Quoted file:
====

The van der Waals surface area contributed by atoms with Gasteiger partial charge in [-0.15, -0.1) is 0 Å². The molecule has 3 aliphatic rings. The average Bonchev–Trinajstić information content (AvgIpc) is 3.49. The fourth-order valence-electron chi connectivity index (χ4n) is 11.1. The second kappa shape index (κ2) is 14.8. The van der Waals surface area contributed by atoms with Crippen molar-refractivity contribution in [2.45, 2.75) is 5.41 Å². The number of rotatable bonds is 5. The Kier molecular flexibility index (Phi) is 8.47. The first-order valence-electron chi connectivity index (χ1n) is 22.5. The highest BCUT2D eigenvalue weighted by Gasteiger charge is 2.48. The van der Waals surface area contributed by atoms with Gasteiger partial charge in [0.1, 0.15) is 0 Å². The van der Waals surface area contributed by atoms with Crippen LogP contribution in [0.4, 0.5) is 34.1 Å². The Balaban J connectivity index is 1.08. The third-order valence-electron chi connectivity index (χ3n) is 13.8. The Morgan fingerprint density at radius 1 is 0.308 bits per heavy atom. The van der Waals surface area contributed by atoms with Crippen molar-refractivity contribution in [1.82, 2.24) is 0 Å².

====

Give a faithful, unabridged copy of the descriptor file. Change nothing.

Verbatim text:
The van der Waals surface area contributed by atoms with Gasteiger partial charge in [-0.15, -0.1) is 0 Å². The molecule has 3 aliphatic rings. The average Bonchev–Trinajstić information content (AvgIpc) is 3.49. The fourth-order valence-electron chi connectivity index (χ4n) is 11.1. The second kappa shape index (κ2) is 14.8. The van der Waals surface area contributed by atoms with Crippen molar-refractivity contribution in [2.45, 2.75) is 5.41 Å². The number of rotatable bonds is 5. The Kier molecular flexibility index (Phi) is 8.47. The first-order valence-electron chi connectivity index (χ1n) is 22.5. The highest BCUT2D eigenvalue weighted by Gasteiger charge is 2.48. The van der Waals surface area contributed by atoms with Gasteiger partial charge in [0.1, 0.15) is 0 Å². The van der Waals surface area contributed by atoms with Crippen LogP contribution in [0.4, 0.5) is 34.1 Å². The Balaban J connectivity index is 1.08. The third-order valence-electron chi connectivity index (χ3n) is 13.8. The Morgan fingerprint density at radius 1 is 0.308 bits per heavy atom. The van der Waals surface area contributed by atoms with Crippen molar-refractivity contribution in [1.82, 2.24) is 0 Å².